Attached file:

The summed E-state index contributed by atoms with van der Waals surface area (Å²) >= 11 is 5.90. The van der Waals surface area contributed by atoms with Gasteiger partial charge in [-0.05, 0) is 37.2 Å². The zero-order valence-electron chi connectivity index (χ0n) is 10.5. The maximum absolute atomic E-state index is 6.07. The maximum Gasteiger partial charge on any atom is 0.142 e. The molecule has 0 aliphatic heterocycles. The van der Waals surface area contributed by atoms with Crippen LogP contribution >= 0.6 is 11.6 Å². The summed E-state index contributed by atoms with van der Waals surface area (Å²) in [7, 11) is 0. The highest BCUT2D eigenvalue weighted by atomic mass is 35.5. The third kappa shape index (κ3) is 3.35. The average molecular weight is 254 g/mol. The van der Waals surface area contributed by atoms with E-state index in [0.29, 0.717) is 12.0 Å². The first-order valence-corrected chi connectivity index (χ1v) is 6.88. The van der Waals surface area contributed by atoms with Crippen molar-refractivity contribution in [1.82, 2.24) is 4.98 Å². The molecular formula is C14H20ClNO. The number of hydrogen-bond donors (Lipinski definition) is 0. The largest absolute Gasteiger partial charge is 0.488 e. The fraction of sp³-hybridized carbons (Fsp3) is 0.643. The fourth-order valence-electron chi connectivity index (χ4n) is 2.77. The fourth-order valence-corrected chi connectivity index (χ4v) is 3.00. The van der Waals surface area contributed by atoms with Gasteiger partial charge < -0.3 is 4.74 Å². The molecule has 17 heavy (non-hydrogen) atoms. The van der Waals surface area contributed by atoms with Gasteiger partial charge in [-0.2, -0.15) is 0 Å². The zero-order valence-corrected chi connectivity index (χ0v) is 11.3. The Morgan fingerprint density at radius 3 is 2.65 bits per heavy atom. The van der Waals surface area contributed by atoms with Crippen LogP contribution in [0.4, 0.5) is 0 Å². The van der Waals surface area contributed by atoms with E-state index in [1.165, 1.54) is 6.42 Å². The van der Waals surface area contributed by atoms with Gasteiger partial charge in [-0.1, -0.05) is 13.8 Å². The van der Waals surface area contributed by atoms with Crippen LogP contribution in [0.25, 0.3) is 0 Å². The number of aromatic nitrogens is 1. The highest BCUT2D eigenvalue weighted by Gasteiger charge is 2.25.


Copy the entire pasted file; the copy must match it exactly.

The summed E-state index contributed by atoms with van der Waals surface area (Å²) >= 11 is 5.90. The van der Waals surface area contributed by atoms with Gasteiger partial charge in [-0.05, 0) is 37.2 Å². The zero-order valence-electron chi connectivity index (χ0n) is 10.5. The maximum absolute atomic E-state index is 6.07. The maximum Gasteiger partial charge on any atom is 0.142 e. The molecule has 0 aliphatic heterocycles. The van der Waals surface area contributed by atoms with Crippen LogP contribution >= 0.6 is 11.6 Å². The summed E-state index contributed by atoms with van der Waals surface area (Å²) in [7, 11) is 0. The highest BCUT2D eigenvalue weighted by atomic mass is 35.5. The third kappa shape index (κ3) is 3.35. The average molecular weight is 254 g/mol. The van der Waals surface area contributed by atoms with E-state index in [0.29, 0.717) is 12.0 Å². The first-order valence-corrected chi connectivity index (χ1v) is 6.88. The van der Waals surface area contributed by atoms with Crippen molar-refractivity contribution in [1.82, 2.24) is 4.98 Å². The molecular formula is C14H20ClNO. The number of hydrogen-bond donors (Lipinski definition) is 0. The largest absolute Gasteiger partial charge is 0.488 e. The fraction of sp³-hybridized carbons (Fsp3) is 0.643. The fourth-order valence-electron chi connectivity index (χ4n) is 2.77. The fourth-order valence-corrected chi connectivity index (χ4v) is 3.00. The van der Waals surface area contributed by atoms with Gasteiger partial charge < -0.3 is 4.74 Å². The molecule has 17 heavy (non-hydrogen) atoms. The van der Waals surface area contributed by atoms with Gasteiger partial charge in [-0.2, -0.15) is 0 Å². The zero-order valence-corrected chi connectivity index (χ0v) is 11.3. The Morgan fingerprint density at radius 3 is 2.65 bits per heavy atom. The van der Waals surface area contributed by atoms with Crippen LogP contribution in [0.4, 0.5) is 0 Å². The van der Waals surface area contributed by atoms with E-state index in [1.165, 1.54) is 6.42 Å². The van der Waals surface area contributed by atoms with Gasteiger partial charge in [-0.1, -0.05) is 13.8 Å². The van der Waals surface area contributed by atoms with Crippen LogP contribution in [0.25, 0.3) is 0 Å². The number of aromatic nitrogens is 1. The highest BCUT2D eigenvalue weighted by Gasteiger charge is 2.25.